The executive inquiry will have a toned down message shifting the blame to individuals rather than the systems not in place to prevent such a catastrophe from occurring. The burning inferno will also be downplayed as the agency brags how it controls and contained the riot but fails to mention the extent of injuries and damage done until challenged for the specifics by the governor or the press.

There are and have been many warning of such a riot in the making. The house of cards has long been susceptible to a collapse of system failures as experience levels dropped, retention and morale of staff is low and the vacancy rates are high. Spending more money on private prison does nothing to alleviate the need in releasing the pressure of public run prisons.

In fact, it serves as a catalyst of inequality where inmates fight other inmates due to the lack of programs in state prisons compared to the better funded private prison. A normal tactic would be to allow the riot to calm down as resources arrive and set up a more secure perimeter as the inmates destroy buildings and its contents and corrections and other agencies become spectators until such time a plan is initiated to take back the prison.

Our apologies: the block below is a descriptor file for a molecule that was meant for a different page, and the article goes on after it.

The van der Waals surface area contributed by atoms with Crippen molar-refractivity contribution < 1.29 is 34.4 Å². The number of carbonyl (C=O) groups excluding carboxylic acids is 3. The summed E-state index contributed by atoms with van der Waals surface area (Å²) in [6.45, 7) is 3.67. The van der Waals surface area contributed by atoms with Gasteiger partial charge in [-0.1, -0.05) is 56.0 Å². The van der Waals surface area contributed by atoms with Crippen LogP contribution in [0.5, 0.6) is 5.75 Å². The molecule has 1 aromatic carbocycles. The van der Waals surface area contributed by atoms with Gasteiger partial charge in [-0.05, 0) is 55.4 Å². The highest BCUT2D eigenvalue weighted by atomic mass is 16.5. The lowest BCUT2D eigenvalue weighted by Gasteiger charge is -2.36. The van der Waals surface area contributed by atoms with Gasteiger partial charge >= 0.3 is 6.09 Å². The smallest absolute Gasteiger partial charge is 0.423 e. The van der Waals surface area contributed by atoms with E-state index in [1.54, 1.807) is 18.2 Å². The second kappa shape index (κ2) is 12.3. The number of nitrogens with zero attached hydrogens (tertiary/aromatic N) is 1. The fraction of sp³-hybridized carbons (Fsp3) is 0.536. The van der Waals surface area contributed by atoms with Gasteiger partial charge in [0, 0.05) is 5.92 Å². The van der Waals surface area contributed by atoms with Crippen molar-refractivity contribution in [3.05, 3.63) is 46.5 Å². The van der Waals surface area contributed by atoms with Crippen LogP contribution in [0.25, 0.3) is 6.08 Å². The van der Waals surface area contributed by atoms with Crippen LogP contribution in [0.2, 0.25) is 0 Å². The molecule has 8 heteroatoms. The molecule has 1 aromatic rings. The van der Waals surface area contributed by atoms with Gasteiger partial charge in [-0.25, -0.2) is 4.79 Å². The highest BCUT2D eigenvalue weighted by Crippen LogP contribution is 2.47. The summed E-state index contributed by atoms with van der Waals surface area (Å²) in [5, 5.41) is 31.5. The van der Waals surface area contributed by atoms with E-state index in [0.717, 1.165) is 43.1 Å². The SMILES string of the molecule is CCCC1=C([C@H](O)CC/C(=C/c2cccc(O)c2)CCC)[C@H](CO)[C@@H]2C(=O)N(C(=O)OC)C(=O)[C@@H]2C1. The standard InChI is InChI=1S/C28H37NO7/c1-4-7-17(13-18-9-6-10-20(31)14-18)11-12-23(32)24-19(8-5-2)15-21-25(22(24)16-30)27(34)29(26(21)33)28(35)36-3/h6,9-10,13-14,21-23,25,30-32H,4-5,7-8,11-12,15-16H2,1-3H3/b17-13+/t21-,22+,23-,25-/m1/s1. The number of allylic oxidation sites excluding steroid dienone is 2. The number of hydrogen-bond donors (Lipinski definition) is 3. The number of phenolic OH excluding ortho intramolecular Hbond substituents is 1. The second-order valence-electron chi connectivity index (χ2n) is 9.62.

Make no mistake and let me make myself very clear, under the present conditions of high gang violence and extortion, with high assaults on inmates and staff out of control and the need for protective custody on the rise, the prisoners will mutiny. They will revolt and push back hard when the right time comes for them to act out and take over the prison sending it up in smoke.

There thread has been unraveling. Staff have seen the difference in tone and demeanor but nothing has been done to tone it down. This was a long time waiting but the end is near. A riot is just around the corner and when or where is yet unknown. Sadly, the DOC is ill prepared as many others around the country take it for granted it won’t happen here.